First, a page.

-that morning when it snowed!-

8. My house

Hahaha.. yeah, not perfect. But I can call it my temporary home for now. Just a small terrace house with 3 bedrooms. Not as pretty as many other houses here, but oklaaa.. Comfortable enough to live for the next 3 years, insya Allah. There are also a number of nice helpful Malaysians in this area. I even carpool with some of them on certain nights when I want to spend longer hours in the university until midnight. and it only takes 5 minutes by car (and 30-40mins walk) to reach the university and the nearest 'shopping centre'. Not too bad. The nearest supermarket and hypermarket from home The Cooperative and Sainsbury, are just 5 and 10 minutes walk away from home, respectively.

I guess that's it for now. Will edit, if necessary.

Ciao! Salam.

Saturday, 9 January 2016

"Orang mana?"

That's a very simple question asked by many fellow Malaysians, which is far from easy for me to answer. 

People tend to usually quote their birthplace to explain where they are originally from, or perhaps a current residential place, long enough to be a part of their identity. 

I like exploring identity issues...but the truth is, I'm sometimes confused about my own identity. 

Back to the question, it's awkward for me to quote my birthplace as I happened to be born in Paddington, Sydney, New South Wales, Australia. Only lived there for the first 2 years of my life. Can't remember any bit of it. I don't really like to be associated with Australia actually. Hahahaha. So no, I can't say that I'm from Australia for sure (although I was told that I actually have a choice to be a PR/an Australian citizen easier than the general non-Australian public, if I want to, but thank you).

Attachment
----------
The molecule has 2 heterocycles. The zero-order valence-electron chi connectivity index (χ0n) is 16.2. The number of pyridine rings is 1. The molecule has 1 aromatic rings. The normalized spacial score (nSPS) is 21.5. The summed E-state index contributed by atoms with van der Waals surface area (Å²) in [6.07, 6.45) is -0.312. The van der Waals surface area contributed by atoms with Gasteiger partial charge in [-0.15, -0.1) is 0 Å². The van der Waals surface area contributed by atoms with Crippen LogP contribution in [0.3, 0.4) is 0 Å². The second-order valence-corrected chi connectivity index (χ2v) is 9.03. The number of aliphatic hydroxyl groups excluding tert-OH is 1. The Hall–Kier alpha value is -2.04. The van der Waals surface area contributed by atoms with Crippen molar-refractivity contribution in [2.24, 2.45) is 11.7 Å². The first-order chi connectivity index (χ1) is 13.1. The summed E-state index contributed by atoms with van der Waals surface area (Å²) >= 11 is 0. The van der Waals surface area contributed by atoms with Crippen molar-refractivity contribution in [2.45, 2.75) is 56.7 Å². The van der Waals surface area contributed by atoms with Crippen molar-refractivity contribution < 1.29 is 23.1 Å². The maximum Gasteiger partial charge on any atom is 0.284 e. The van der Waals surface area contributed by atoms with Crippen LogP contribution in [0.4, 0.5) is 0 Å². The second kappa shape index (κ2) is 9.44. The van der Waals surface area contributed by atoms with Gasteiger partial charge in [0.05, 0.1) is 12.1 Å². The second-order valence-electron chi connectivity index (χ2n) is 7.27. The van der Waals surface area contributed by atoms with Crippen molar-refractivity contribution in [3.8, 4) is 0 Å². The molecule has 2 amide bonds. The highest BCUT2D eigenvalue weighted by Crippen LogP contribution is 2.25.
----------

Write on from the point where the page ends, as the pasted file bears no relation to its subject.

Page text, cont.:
-Royal Hospital for Women, Paddington, Sydney-

So, I usually quote my parents' birthplace and the place they were raised as where I'm from. That's Kedah. My mom is from Alor Setar and my father is from Changlun. Not as awkward as saying I'm from Australia but it still personally feels funny as I never really lived in Kedah. The longest I've lived in Kedah was 6 months, and that was when I was teaching in UiTM Merbok, Kedah. Not long enough to actually establish myself as a Kedahan I suppose. My obviously outlandish Kedah accent doesn't help either. :P


So what are my remaining choices? The closest one (to the heart) is actually Gombak, Selangor. That's because as far as I could remember, the first memory of my childhood was in Gombak.. We lived there upon returning from Sydney Australia in 1986/7. and since then, I lived there for about 14 years (1987-1991; 1996-2004). I was in Rompin, Pahang in between those years (1992-1995). 

-My primary school, for 3 years-

My whole secondary school years were in Sekolah Menengah Seri Gombak-- a humble daily school, 10 mins walk away from home. No regrets. Absolutely my choice. :) . Back then, it felt ok to say I'm from Gombak, but these days...again, it feels awkward since none of my family members lives there anymore. 

-Sekolah terchenta-

Mid 2004, our family moved to Presint 8, Putrajaya, as my father used to work there before retirement. I rebelled as I loved Gombak so much. It was a place where I learned about life and established a lot of meaningful friendships.

-The view from my bedroom in Putrajaya was really something like this-